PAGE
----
Thursday, April 8, 2010

Baptism of the Spirit

What is the baptism by the Spirit, and how does it relate to water baptism and baptism into Christ? While I do not want to blow this out of proportion, nonetheless I think it valuable to look at what the Scripture says on the subject. In 1 Corinthians 12:13, it says we are all baptized by the Spirit into one body, Christ's church (Colossians 1:18). Some would distinguish between this baptism by the Spirit and the one mentioned elsewhere in Scripture (Matthew 3:11; Acts 1:5; 11:16). Now the word "by" used in all cases means "by means of", "with," or "in". The same form or a similar form appears in all the references to baptism by the Spirit. Therefor, Christ baptizes us by the Spirit into the church. Also, if there is a second baptism, it is difficult to know from Scripture what it is and how we obtain it. I conclude that baptism by the Spirit happens at salvation and that filling is the proper word for the working of the Spirit after conversion. Baptism by the Spirit started at Pentecost (Matthew 3:11; Acts 1:5), but afterward occurs at salvation (Acts 11:16). Taken this way, there is a parallel between Spirit baptism and water baptism. Baptism by the Spirit puts us in the body of Christ; baptism by water puts us in the organizational church, the visible manifestation of that body.

Related to this is being baptized into Christ, being identified with His death, burial, and resurrection. Again the Scripture indicates that this is true of all believers (Romans 6:1-10; Galatians 3:26-27; Colossians 2:11-14; note that in Galatians 2:20 "faith," in context, is saving faith). It therefore makes sense to equate baptism into Christ with Spirit baptism. Also, water baptism is a picture of this, at least in the form of immersion. (I am not dogmatic about the form of baptism, but I do believe that immersion preserves the full symbolism.)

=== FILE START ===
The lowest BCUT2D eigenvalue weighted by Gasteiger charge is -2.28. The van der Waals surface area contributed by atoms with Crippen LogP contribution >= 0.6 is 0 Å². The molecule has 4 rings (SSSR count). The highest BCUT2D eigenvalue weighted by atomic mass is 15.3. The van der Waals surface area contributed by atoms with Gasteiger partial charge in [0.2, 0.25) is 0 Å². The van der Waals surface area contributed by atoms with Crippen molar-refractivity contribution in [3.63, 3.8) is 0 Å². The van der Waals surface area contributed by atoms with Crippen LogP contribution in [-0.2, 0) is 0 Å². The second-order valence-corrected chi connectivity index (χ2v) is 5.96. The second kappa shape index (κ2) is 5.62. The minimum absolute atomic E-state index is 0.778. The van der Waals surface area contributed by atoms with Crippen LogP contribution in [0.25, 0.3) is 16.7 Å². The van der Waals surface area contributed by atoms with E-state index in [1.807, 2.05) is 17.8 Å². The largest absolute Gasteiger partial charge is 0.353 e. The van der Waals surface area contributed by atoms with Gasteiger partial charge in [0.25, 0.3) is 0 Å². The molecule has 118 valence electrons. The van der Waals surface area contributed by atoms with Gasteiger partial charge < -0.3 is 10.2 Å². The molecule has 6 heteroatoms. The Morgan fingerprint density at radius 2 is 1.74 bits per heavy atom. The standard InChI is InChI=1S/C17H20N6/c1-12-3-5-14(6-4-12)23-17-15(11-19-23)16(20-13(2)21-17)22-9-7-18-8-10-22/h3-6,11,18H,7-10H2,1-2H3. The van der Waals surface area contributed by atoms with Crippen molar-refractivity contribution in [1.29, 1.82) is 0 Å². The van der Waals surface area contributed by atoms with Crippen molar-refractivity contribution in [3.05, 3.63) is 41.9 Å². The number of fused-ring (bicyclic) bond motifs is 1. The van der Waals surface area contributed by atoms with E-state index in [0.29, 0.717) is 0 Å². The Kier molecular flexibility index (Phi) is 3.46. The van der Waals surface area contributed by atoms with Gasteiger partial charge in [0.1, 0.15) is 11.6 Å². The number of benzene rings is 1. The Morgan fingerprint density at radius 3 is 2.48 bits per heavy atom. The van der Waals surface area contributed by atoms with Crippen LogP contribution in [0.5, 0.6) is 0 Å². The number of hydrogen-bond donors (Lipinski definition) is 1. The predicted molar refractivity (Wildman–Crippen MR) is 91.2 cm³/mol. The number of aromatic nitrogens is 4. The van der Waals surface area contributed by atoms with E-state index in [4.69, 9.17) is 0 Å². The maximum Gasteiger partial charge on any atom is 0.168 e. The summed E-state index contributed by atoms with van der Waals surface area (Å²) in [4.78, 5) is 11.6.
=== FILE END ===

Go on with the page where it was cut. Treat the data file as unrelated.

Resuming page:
Further, there is no Scriptural basis for saying speaking in tongues is a necessary sign of the baptism by the Spirit. Now I do not see any basis for saying tongues have passed away, and 1 Corinthians 14:39 would give the benefit of the doubt to those who speak in tongues. But while all are baptized by the Spirit (1 Corinthians 12:13), not all are given the gift of tongues (1 Corinthians 12:29-30).

It is helpful to know our baptism into Christ is an established fact, rather than something we need to somehow obtain, though we should live in light of it (Romans 6:11-23; Colossians 3:1-4). Also, it is important to see growth in Christ as an ongoing process (Galatians 5:16; 2 Corinthians 3:18; Hebrews 5:14), rather than a one-time event, which can encourage people to stop there, instead of go on with Christ. Understanding this ultimately leads to an affirmation of the real unity of the body of Christ (Galatians 3:28-29; 1 Corinthians 12:12,13). This issue is nothing to divide over, but understanding it does put things in perspective.


  1. I thought the Baptism of the Holy Spirit was this...


  2. I would also add that the idea of a "second blessing" is forced into Acts 2:38 when it simply isn't there.

    "And Peter said to them, "Repent and be baptized every one of you in the name of Jesus Christ for the forgiveness of your sins, and you will receive the gift of the Holy Spirit." (Acts 2:38)

    While Pentecostals (of which most of my family is associated with) would suggest that the Holy Spirit is something to be sought after salvation and water baptism, the verse plainly tells us that we WILL receive it, not "CAN" receive it. It's a done deal. If you are born of Christ, you have the Spirit.

  3. Puritan Lad,
    Thank you for link to the wrong way to approach the baptism of the Spirit. Once we leave the position that all who are born of Christ are baptized in the Spirit (1 Corinthians 12:13) and have the Holy Spirit at work in them (2 Corinthians 3:18) it is amazing the lengths some people will go to feel they have God's Spirit at work in their lives.